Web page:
After the first wave of the COVID-19 pandemic, many business are planning to reopen. Industries that were shut down are faced with the problems not only on how to bring their workers back and keep them safe, but also how to reimagine their production, and even their products. Not all workers and businesses can be transformed into working from home, supported by internet and computer technology. There are the health care, manufacturing, logistics and service industry sectors, just to name a few, where workers must leave their homes, commute to a workplace, and conduct physical work, often coming in close contact with others.
The webinar will address questions like:
Associate Professor of Media Arts and Sciences
NEC Career Development Professor
MIT Media Lab
Ramesh Raskar is an Associate Professor at MIT Media Lab and directs the Camera Culture research group. His focus is on AI and Imaging for health and sustainability. These interfaces span research in physical (e.g., sensors, health-tech), digital (e.g., automating machine learning) and global (e.g., geomaps, autonomous mobility) domains. He received the Lemelson Award (2016), ACM SIGGRAPH Achievement Award (2017), DARPA Young Faculty Award (2009), Alfred P. Sloan Research Fellowship (2009), TR100 Award from MIT Technology Review (2004) and Global Indus Technovator Award (2003). He has worked on special research projects at Google [X] and Facebook and co-founded/advised several companies.
Covid SafePaths - A global community-led movement. Safe Paths develops free, open-source, privacy-by-design tools for residents, public health officials, businesses and larger communities to flatten the curve of COVID-19, reduce fear, and prevent a surveillance-state response to the pandemic. MIT Safe Paths, the broader initiative, was created by Prof. Ramesh Raskar, with Prof. Sandy Pentland, Prof. Kent Larson, and Prof. Kevin Esvelt. This initiative has relied on expertise from other institutes including Harvard University, Stanford University, and SUNY Buffalo, with clinical input from the Mayo Clinic and Massachusetts General Hospital, and mentors from the World Health Organization, the US Department of Health and Human Services, and the Graduate Institute of International and Development Studies.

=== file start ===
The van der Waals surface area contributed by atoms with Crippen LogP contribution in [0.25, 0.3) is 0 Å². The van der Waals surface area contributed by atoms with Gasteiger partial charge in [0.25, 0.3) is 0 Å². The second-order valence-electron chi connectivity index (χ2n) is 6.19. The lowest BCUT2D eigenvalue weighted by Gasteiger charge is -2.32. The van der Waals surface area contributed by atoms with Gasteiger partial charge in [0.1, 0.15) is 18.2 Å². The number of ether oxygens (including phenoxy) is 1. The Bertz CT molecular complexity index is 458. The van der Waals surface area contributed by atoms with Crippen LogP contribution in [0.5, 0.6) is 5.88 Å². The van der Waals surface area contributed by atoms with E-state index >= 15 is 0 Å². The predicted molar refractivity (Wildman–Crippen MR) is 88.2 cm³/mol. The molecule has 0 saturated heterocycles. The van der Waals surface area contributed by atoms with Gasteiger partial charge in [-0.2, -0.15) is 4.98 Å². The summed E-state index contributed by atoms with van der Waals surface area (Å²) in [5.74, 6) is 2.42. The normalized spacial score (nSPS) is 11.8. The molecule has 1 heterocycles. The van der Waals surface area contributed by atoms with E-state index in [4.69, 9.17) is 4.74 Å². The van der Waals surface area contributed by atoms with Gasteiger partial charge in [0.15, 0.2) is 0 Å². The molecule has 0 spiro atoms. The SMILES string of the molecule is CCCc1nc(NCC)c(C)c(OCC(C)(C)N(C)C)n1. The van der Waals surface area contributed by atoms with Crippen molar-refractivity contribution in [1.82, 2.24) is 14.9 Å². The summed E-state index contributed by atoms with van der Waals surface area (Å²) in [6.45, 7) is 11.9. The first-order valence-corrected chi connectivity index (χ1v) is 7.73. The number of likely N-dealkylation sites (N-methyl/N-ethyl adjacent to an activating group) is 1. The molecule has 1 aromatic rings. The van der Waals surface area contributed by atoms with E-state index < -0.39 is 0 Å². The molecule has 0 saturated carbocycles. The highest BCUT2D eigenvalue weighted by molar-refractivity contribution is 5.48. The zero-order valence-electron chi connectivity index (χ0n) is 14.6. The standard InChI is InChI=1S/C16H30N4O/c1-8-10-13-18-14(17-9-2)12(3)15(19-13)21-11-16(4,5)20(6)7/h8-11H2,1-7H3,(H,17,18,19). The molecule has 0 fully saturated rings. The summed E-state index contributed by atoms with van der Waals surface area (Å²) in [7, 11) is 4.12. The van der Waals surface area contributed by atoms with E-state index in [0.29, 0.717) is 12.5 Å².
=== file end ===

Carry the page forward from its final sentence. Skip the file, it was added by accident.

MIT Startup Exchange actively promotes collaboration and partnerships between MIT-connected startups and industry. Qualified startups are those founded and/or led by MIT faculty, staff, or alumni, or are based on MIT-licensed technology. Industry participants are principally members of MIT’s Industrial Liaison Program (ILP).
MIT Startup Exchange is a community of over 1,900 MIT-connected startups with roots across MIT departments, labs and centers; it hosts a robust schedule of startup workshops and showcases, and facilitates networking and introductions between startups and corporate executives.
STEX25 is a startup accelerator within MIT Startup Exchange, featuring 25 “industry ready” startups that have proven to be exceptional with early use cases, clients, demos, or partnerships, and are poised for significant growth. STEX25 startups receive promotion, travel, and advisory support, and are prioritized for meetings with ILP’s 260 member companies.
MIT Startup Exchange and ILP are integrated programs of MIT Corporate Relations.